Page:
Macina Palace

Macina Palace

The old Gonzaga palace was built around 1481. Originally - with its auxiliary buildings - it occupied the entire area south of the Luzzara Castle, between the Parish church and the actual seat of the Town Hall. The war culminating in the battle that took place on August 15, 1702, though, caused the destruction of a portion of the building. After the Gonzaga, it served as a Public Palace for centuries, and then it was abandoned until the Unification of Italy.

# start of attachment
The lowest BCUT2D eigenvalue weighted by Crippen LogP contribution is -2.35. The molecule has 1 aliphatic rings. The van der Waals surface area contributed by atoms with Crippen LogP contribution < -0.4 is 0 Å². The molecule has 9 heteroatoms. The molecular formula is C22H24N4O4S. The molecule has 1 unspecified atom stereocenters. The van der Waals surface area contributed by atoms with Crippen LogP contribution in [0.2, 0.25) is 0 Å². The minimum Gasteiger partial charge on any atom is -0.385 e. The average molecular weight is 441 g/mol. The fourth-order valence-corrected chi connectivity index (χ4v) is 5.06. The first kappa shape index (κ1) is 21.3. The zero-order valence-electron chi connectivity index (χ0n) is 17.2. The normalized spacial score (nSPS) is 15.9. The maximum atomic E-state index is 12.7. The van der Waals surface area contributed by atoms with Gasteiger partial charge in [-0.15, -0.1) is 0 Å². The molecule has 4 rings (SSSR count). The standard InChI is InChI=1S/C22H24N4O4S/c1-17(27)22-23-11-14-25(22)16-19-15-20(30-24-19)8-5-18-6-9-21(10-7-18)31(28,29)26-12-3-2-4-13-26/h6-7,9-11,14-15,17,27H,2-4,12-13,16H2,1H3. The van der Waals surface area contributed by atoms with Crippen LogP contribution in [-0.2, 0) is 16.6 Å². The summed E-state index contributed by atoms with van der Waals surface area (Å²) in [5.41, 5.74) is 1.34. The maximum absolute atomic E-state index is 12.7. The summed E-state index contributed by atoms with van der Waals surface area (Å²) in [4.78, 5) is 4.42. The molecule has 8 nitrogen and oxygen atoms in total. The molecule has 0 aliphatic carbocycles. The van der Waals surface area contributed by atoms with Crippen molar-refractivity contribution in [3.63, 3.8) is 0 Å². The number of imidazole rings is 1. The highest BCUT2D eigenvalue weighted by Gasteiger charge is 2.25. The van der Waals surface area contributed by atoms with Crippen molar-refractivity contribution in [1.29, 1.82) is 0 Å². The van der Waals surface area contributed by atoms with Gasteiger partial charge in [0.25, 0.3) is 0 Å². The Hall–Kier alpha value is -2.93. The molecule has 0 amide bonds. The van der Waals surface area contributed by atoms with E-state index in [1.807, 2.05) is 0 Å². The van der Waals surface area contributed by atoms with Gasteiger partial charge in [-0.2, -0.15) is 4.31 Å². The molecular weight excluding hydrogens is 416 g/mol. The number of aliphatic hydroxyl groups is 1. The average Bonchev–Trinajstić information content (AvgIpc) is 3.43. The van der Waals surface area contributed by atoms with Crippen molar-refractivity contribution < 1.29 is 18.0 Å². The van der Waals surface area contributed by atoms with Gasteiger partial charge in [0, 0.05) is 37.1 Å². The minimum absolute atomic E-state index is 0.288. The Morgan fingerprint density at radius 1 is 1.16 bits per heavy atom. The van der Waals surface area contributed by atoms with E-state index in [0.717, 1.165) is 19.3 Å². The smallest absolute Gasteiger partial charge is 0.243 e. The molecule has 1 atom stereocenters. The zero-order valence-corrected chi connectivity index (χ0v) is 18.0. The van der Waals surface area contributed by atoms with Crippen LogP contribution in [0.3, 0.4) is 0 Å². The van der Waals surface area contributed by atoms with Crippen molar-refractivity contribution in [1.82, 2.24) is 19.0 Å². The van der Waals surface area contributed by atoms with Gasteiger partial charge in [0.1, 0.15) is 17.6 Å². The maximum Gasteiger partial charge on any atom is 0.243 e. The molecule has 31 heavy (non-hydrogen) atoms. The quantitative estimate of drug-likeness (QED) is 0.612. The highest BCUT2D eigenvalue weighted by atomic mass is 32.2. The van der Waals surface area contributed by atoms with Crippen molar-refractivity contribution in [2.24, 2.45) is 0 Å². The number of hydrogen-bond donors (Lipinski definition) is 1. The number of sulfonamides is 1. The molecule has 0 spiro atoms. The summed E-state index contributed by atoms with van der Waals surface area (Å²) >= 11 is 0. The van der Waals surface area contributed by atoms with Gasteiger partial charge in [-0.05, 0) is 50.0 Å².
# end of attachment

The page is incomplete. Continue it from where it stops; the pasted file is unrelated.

Its name derives from the milled-cereal tax - which was levied in the palace during the 18th century. In 1952, it was bought by the Luzzarese curia, thus becoming a Parish property. Inside the palace, it is still possible to admire the loggia overlooking the courtyard - consisting of a porch with three open and semicircular arches supported by columns - now walled. The two central marble columns are characterized by richly decorated capitals, whereas the two masonry columns have marble capitals with a much simpler leaf motif. On its front - above the main door - stands the Gonzaga polychrome ceramic coat of arms, by Luca della Robbia. In the upper floors, some traces of frescoes - once completed by wooden ceilings - are still visible.

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